AU Optronics Corp. v. South Carolina, No. 11-254, and LG Display Co., Ltd. v. South Carolina, No. 11-255
Decided: October 25, 2012
In addressing AU Optronics and LG Display’s (together “Defendants”) separate appeals of the District Court of South Carolina’s decisions to remand their cases to South Carolina state court, the Fourth Circuit adopted the “whole-case approach” to resolve the jurisdictional question at issue in the case. Applying this approach to determine whether federal jurisdiction existed in each case, the Court found that “the nature and effect” of both actions “demonstrate[d] that South Carolina is a real party in interest,” and that the State’s claims of restitution did not alter the State’s status as a real party to the action. Thus, because the Court determined that individual South Carolina citizens who would benefit from any restitution award did “not need to be considered in the diversity analysis of the State’s claims,” it held that minimal diversity was not established for the Class Action Fairness Act of 2005 (“CAFA”) purposes and affirmed the District Court’s decision to remand both cases to state court.
This case originated when South Carolina brought “nearly identical lawsuits” in state court alleging that the Defendants, both manufacturers of LCD panels, had engaged in a price-fixing conspiracy. The State sought relief provided under several state statutes, as well as restitution on behalf of South Carolina citizens, as provided in the South Carolina Unfair Trade Practices Act (“SCUTPA”). After the Defendants removed their individual cases to the District Court of South Carolina, the State moved to remand the cases to state court. The District Court determined “that South Carolina was properly pursuing these parens patriae lawsuits under its own antitrust and unfair trade practices laws” and remanded both cases to state court. The Defendants then individually petitioned the Fourth Circuit for permission to pursue appeals under CAFA. The Defendants each argued that federal jurisdiction existed because their cases qualified as mass actions under CAFA.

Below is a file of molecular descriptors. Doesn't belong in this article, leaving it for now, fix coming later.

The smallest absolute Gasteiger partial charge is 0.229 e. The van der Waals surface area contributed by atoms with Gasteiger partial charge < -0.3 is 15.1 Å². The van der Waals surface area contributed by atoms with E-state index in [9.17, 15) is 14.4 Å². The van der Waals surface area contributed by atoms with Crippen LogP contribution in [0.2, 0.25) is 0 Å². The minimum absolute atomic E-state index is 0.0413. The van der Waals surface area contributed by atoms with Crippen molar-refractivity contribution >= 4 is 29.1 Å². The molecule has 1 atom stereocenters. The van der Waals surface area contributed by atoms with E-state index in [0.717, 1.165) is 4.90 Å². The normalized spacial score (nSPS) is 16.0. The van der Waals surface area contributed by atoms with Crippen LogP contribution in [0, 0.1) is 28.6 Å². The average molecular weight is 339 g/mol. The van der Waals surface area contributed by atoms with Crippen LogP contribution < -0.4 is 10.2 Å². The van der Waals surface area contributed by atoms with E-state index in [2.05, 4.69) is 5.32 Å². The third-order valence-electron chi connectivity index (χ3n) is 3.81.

On appeal, the Fourth Circuit focused on the minimal diversity requirement needed to establish a mass action under CAFA. (The Court did not address CAFA’s numerosity or amount-in-controversy requirements). Ultimately, the Court focused on determining whether South Carolina was a real or nominal party. The Defendants argued that South Carolina was merely a nominal party and that, because the real parties in interest were the citizens of South Carolina, diversity was established. The Defendants argued that the Court should apply the “claim-by-claim” approach under which individual South Carolina citizens would qualify as real parties in interest to the restitution claim, thus establishing diversity of citizenship for the entire case.
The Court expressly rejected the “claim-by-claim” approach and adopted the “whole-case approach” recently adopted by the Fifth and Ninth Circuits. Accordingly, the court refused to “dissect the complaint and decide whether the state is the beneficiary of each basis for relief.” Instead, the Court “consider[ed] the complaint in its entirety and decide[d] from the nature and substance of its allegations what interest the state possesses in the lawsuit as a whole.” While acknowledging that individual South Carolina citizens stood to benefit from an award of restitution, the Court found that any restitution award was incidental to the State’s overriding interests and to the substance of the proceedings.” Thus, the Court concluded that the State could properly pursue its actions as parens patriae actions in state court.